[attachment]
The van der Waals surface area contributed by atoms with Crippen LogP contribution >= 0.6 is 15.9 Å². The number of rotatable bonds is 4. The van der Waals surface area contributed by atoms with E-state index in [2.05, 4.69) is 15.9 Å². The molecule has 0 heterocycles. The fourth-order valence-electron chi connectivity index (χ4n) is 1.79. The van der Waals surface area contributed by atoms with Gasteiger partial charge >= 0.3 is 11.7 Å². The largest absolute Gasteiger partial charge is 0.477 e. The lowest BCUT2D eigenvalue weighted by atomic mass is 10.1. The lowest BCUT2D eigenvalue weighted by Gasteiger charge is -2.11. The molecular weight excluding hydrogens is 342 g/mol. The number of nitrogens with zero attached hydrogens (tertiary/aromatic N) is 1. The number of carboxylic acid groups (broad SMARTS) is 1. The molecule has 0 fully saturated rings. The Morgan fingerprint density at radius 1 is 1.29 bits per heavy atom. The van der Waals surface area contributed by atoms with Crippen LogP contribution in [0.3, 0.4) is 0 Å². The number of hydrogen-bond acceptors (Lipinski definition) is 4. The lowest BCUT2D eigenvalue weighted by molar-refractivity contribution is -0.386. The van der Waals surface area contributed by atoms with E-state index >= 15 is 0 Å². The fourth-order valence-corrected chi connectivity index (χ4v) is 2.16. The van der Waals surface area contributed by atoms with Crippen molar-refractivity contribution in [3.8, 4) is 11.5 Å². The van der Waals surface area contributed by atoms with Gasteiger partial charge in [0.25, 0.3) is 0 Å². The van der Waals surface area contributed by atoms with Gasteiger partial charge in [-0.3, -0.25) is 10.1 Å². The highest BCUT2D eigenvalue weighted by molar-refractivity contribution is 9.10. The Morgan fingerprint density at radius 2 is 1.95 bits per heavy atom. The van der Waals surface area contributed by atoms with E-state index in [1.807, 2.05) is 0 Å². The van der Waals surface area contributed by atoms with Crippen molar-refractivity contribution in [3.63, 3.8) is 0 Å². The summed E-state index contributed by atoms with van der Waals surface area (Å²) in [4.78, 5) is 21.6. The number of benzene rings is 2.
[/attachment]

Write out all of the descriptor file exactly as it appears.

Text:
The van der Waals surface area contributed by atoms with Crippen LogP contribution >= 0.6 is 15.9 Å². The number of rotatable bonds is 4. The van der Waals surface area contributed by atoms with E-state index in [2.05, 4.69) is 15.9 Å². The molecule has 0 heterocycles. The fourth-order valence-electron chi connectivity index (χ4n) is 1.79. The van der Waals surface area contributed by atoms with Gasteiger partial charge >= 0.3 is 11.7 Å². The largest absolute Gasteiger partial charge is 0.477 e. The lowest BCUT2D eigenvalue weighted by atomic mass is 10.1. The lowest BCUT2D eigenvalue weighted by Gasteiger charge is -2.11. The molecular weight excluding hydrogens is 342 g/mol. The number of nitrogens with zero attached hydrogens (tertiary/aromatic N) is 1. The number of carboxylic acid groups (broad SMARTS) is 1. The molecule has 0 fully saturated rings. The Morgan fingerprint density at radius 1 is 1.29 bits per heavy atom. The van der Waals surface area contributed by atoms with Crippen LogP contribution in [0.3, 0.4) is 0 Å². The number of hydrogen-bond acceptors (Lipinski definition) is 4. The lowest BCUT2D eigenvalue weighted by molar-refractivity contribution is -0.386. The van der Waals surface area contributed by atoms with E-state index >= 15 is 0 Å². The fourth-order valence-corrected chi connectivity index (χ4v) is 2.16. The van der Waals surface area contributed by atoms with Crippen molar-refractivity contribution in [3.8, 4) is 11.5 Å². The van der Waals surface area contributed by atoms with Gasteiger partial charge in [0.25, 0.3) is 0 Å². The van der Waals surface area contributed by atoms with Gasteiger partial charge in [-0.3, -0.25) is 10.1 Å². The highest BCUT2D eigenvalue weighted by molar-refractivity contribution is 9.10. The Morgan fingerprint density at radius 2 is 1.95 bits per heavy atom. The van der Waals surface area contributed by atoms with E-state index in [1.807, 2.05) is 0 Å². The van der Waals surface area contributed by atoms with Crippen molar-refractivity contribution in [3.63, 3.8) is 0 Å². The summed E-state index contributed by atoms with van der Waals surface area (Å²) in [4.78, 5) is 21.6. The number of benzene rings is 2.